When have occupations around media/ communications and design, there’s more ways to work in those fields. The blog will focus on freelance graphic design, to which graphic designer has complete control over what and who they work with. So with such freedom, one must ask: “How much should I charge for graphic design jobs?” There’s many factors to consider for a clear answer, and those will be discussed today.
Employment vs. Freelance
The more common form of working is being employed into a company, where it’s your “permanent” occupation and you’re being supervised by manager and bosses. As an employee, you can receive benefits like free health insurance and retirement plans while not having to pay employee taxes. As a freelancer, you’re more liberated and flexible. Typical freelancers search for jobs and make temporary negotiations and contracts with multiple employers. Because they are their own manager, they must be on top of themselves to keep the flow of income coming. Freelancing doesn’t include any benefits or paid vacation, but you control your work days. The most important difference is the flow of income because an employee gets paid on a salary or hourly basic. A freelancer, however, gets paid by task,which varies by the person that hires you. This is why as a freelancer you must question how much you’ll charge for your work.
Working with your Client
Pay Knowing your Worth
As a freelancer, you’re able to make negotiations with your client on how you’d like to be paid: by project/quote or hourly. Hourly pays (which is more preferred by most), tends to be around $25-$150 per hour. Being payed by quote simply means giving an estimated price based on what you’re asked to do. If the client asks to pay by quote, you can make an estimate how long it would take to complete the project and give them a full payment. As a freelancer, since you’re working directly with the client, having a set hourly pay rate can be altered based off the client’s will too. Admittedly, some clients may not be able to afford your preferred pay rate, so you can fluctuate it until you reach an agreement. Because a freelancing income changes constantly, It’s important to know your skill to you don’t over or under-price your work! Have pride and know your worth (unless you’re not that skilled then just take it easy)!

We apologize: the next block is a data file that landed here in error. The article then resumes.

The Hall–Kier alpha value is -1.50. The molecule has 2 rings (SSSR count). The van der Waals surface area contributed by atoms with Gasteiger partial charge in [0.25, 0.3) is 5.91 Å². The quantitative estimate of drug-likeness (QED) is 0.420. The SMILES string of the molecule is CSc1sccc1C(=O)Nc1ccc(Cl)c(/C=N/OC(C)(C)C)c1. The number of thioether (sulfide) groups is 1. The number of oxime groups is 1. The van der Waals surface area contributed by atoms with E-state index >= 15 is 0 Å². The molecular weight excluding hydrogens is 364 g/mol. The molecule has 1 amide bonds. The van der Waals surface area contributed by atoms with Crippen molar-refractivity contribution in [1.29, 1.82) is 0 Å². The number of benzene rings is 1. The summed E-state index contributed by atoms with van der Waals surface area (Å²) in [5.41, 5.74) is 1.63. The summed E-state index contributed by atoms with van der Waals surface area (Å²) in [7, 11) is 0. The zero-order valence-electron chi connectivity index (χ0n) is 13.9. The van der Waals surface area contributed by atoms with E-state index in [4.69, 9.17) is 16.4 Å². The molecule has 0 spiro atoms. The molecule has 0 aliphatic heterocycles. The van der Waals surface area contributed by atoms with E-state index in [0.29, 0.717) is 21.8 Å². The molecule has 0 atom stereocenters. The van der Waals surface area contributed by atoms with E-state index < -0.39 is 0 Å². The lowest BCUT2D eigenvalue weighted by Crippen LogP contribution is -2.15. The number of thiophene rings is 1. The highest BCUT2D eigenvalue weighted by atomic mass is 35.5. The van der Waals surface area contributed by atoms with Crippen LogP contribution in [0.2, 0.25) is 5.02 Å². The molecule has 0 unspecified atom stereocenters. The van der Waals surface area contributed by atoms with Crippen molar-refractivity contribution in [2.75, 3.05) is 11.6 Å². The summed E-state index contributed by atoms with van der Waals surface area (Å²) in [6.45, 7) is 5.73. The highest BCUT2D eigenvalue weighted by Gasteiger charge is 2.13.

Equally, working as an employee and working as a freelancer comes with advantages and disadvantages. There’s many things that a freelancer can do while being spontaneously limited. As you go on with freelancing, you’ll get better at negotiating and pricing your work. I hope this further clarifies is, but if not then here’s the sources I used for info on freelancing and charging for your work. Good luck!